Furthering the Debate over Formulary Apportionment and the Arm's-Length Standard


 In his article, “Challenging the Status Quo: The Case for Combined Reporting,” Michael McIntyre, a professor at Wayne State University Law School, makes the case for combined reporting with formulary apportionment. The article responds to several criticisms of the approach raised by current and former officials of the Organization for Economic Cooperation and Development (see “The Arm’s-Length Principle and Developing Economies,” 20 Transfer Pricing Report 495, 10/20/11) and furthers the important debate over whether an alternative to the arm’s-length standard is needed.

Among other arguments, the author asserts that the lack of a common tax base, often considered an obstacle to the use of formulary apportionment, should equally be seen as an obstacle to applying the OECD’s widely used transactional net margin method.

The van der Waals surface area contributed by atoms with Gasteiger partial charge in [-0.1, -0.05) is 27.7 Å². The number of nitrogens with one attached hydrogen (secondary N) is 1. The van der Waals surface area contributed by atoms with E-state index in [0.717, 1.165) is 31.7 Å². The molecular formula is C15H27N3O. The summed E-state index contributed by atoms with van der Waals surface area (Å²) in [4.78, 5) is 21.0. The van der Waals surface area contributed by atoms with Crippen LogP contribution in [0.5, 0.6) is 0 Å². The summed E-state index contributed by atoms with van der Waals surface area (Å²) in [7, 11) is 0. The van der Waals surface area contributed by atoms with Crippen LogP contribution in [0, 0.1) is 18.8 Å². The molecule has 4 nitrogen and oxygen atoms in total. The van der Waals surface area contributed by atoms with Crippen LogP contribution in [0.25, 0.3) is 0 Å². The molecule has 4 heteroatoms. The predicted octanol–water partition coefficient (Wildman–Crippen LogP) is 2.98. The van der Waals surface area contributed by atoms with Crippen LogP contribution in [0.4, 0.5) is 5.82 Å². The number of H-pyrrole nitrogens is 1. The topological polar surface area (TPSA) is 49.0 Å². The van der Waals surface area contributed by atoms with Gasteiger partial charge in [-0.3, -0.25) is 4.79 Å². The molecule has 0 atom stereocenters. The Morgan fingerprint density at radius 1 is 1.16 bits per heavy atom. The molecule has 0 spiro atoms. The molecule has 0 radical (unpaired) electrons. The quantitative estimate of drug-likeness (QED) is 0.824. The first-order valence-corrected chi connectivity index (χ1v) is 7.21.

While McIntyre does not call TNMM a formula per se, could the method present a way forward for those on both sides of this debate, as an approach that could be considered both arm’s-length and formulary?

The article and the Oct. 20 piece to which it responds are available online (bit.ly/vt2gEE). McIntyre’s piece will appear in the March 22 print issue of Transfer Pricing Report.

Molly Moses
Managing Editor, Transfer Pricing Report